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Scott Howard

Scott Howard

Associate Professor

Department of Electrical Engineering

Associate Professor
College of Engineering

Associate Professor
Bioengineering Graduate Program

Graduate (2003)
College of Engineering

Graduate (2003)
Department of Electrical Engineering


Phone: 574-631-2570

Office: 262 Fitzpatrick Hall


Ph.D., Princeton University, 2008

B.S., EE University of Notre Dame, 2003


Prof. Howard attended Notre Dame as an undergraduate and received his BSEE from the electrical engineering department. Following graduation in 2008, Scott attended graduate school at Princeton where he studied the design, fabrication, and characterization of "quantum cascade lasers" -- tunable mid-infrared semiconductor injection lasers that emit at wavelengths between ~4-12 microns. Dr. Howard worked as a post doctoral research associate in Applied and Engineering Physics at Cornell University from 2008-2011. There he worked on medical imaging technologies that used non-linear optics to see 3D microscopic images in living tissue without having to take a biopsy. Scott has been at Notre Dame since 2011 where he teaches in the Department of Electrical Engineering and leads an interdisciplinary research group in advanced imaging techniques. His work is supported by the NSF, DHS, and USDA. in 2016, Prof. Howard was awarded an NSF CAREER award.

At Notre Dame, Dr. Howard leads a research group that is finding ways to image chemical information in complex environments (such as biomedical and trace explosive detection applications) that exceeds the limitations of current techniques. The Howard Research Group has developed microscope platforms that combine "multiphoton microscopy" and "fluorescence lifetime imaging" in novel ways to quantitatively image 3D microscopic chemical concentrations in living tissue faster than theoretically possible by conventional commercial techniques, and has started extending this work to improved optical resolution and depth of penetration in tissue. His group also works on combining advanced imaging technology with mid-infrared semiconductor lasers to image trace residues of explosives in a low-cost, field portable platform.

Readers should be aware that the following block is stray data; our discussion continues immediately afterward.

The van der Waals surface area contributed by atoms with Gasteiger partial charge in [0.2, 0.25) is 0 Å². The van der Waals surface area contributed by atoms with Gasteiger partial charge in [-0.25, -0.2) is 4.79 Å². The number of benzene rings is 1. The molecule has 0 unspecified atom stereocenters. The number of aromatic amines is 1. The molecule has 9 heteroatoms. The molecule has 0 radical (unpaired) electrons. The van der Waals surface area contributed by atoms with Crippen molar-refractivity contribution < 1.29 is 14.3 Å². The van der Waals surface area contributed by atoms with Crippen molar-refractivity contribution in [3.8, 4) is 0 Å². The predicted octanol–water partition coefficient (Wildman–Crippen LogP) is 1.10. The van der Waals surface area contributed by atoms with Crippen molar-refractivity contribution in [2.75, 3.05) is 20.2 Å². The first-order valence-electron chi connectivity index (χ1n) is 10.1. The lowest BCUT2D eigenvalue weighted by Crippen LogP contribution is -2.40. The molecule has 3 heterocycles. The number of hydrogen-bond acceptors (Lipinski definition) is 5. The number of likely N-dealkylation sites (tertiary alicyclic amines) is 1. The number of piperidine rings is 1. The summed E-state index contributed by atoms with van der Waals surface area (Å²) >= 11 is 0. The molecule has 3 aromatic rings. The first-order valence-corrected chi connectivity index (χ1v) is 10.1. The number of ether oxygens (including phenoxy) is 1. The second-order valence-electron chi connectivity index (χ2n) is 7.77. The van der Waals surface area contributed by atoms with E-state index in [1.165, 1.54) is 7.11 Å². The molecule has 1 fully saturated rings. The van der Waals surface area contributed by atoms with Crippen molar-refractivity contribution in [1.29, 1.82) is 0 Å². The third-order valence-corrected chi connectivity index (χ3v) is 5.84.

Summary of Activities/Interests

Research Interests: Prof. Howard's research focuses on how the interaction of photons and tissue can be used to aid diagnosis and fundamental research in biological fields. The group's work thus spans optoelectronic device development (e.g. QCLs) to be used as sources in systems, technique development (e.g. overcoming fundamental limitations to speed/sensitivity, resolution,and depth of MPM-FLIM), contrast agent development (e.g. encapsulation of chemically-sensitive nonlinear optical dyes for biocompatibility)


Open-Source Application Creates Super-Resolution Images of Cell Development in Living Animals

March 5, 2019

A new tool may allow researchers to see more of the physiological state of living organisms at the cellular level, according to a study by the University of Notre Dame, involving the research of NDEE professor Scott Howard and graduate student Yide Zhang

Graduate student receives Jenlab Young Investigator Award

February 18, 2019

Earlier this month Department of Electrical Engineering graduate student Yide Zhang was awarded the JenLab Young Investigator Award at the International Society for Optics and Photonics West (SPIE BIOS) conference in San Francisco.

Zhang receives Young Investigator Award

February 15, 2019

NDEE graduate student Yide Zhang, advised by professor Scott Howard, was awarded the JenLabs Young Investigator Award at the International Society for Optics and Photonics West. It is the largest biophotonics, biomedical optics, and imaging conference in the world, receiving thousands of submissions each year.

NDEE Faculty and Alumnus Obtain Quilt Packaging Patent

November 27, 2018

NDEE founded start-up company, Indiana Integrated Circuits (IIC) has obtained its thirteenth patent related to their Quilt Packaging technology. NDEE faculty researchers/inventors associated with IIC are Gary Bernstein, Patrick Fay and Wolfgang Porod. This particular patent was a result of the joint efforts of NDEE professors Scott Howard, Doug Hall, Anthony Hoffman and Gary Bernstein.

K.I.S.S.: A "Simple" Solution to a Common Situation

April 5, 2018

Most people recognize “K.I.S.S.” as an acronym for “Keep it simple, silly” – a warning about the cost of sophistication with origins in military hardware. Department of Electrical Engineering (EE) graduate student, Yide Zhang, has found it’s a practice that has served his research as well.